The Shire Down Under: The Shire arrived in Australia during the 1800s, but not in sufficient numbers to create a viable herd. Conditions in Australia, the long distances and harsh environment, did not suit the breed, and by the mid-1920s registered Shires were virtually non-existent.

It was thanks to Helene and Gregory Scarf that Shire Horses made a comeback in Australia. In 1981, they imported Ladbrook Edward, the first registered Shire stallion to arrive Down Under in many years. In 1984 a shipment of mares arrived, and the Scarfs established Cedars Shire Horse Stud in Kangaroo Valley, NSW, which they own and operate to this day. 

While the number of Shire Horses in Australia is now in the hundreds, we must make special mention of Archie (Cedars Archibold), who in 1987 was the first pure bred Shire to be born in Australia since the beginning of that century. A media personality from the start – television news heralded his birth as a new beginning for the breed in Australia – Archie found his way into the Mounted Police Academy in Redfern NSW.  Archie was their resident drum horse for many years, as well as going out on street patrols, a duty that had to be discontinued when the loveable Archie caused too many traffic jams because pedestrians continually stopped to pat him while they were crossing the road! Archie’s appearances on TV shows such as The Great Outdoors, Getaway, Totally Wild, and the Disney Channel’s Horse Tales, did much to raise the profile of the Shire breed in Australia.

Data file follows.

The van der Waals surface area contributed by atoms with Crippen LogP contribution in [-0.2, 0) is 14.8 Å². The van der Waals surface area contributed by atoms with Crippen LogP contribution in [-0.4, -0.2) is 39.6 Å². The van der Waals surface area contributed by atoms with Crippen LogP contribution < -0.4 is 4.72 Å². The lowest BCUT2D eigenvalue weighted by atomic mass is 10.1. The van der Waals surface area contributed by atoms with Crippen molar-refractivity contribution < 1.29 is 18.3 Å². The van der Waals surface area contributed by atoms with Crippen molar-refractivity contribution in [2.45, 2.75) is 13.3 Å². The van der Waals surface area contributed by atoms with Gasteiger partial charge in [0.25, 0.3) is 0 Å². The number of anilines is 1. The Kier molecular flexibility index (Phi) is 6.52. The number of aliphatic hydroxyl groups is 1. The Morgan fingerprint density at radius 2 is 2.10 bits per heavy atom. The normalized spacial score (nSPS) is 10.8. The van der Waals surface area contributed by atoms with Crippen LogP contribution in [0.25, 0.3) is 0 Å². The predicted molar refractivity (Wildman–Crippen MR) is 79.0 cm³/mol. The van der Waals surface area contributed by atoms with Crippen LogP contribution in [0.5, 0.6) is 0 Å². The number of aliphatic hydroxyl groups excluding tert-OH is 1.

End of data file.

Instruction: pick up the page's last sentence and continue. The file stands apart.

As Helene notes: “At 19 hands high Archie was at the time Australia’s tallest horse. He was once on display at the Royal Easter Show for 10 days in a row where he really drummed up a crowd! Archie won more than fifty first place ribbons in his lifetime and he was the first Shire to be in led and ridden in classes at the Sydney Royal Easter Show.” 

Archie passed away in 2014 at the respectable old age of 27, and is buried alongside his full sister, Cedars Dutchess, back home in Kangaroo Valley.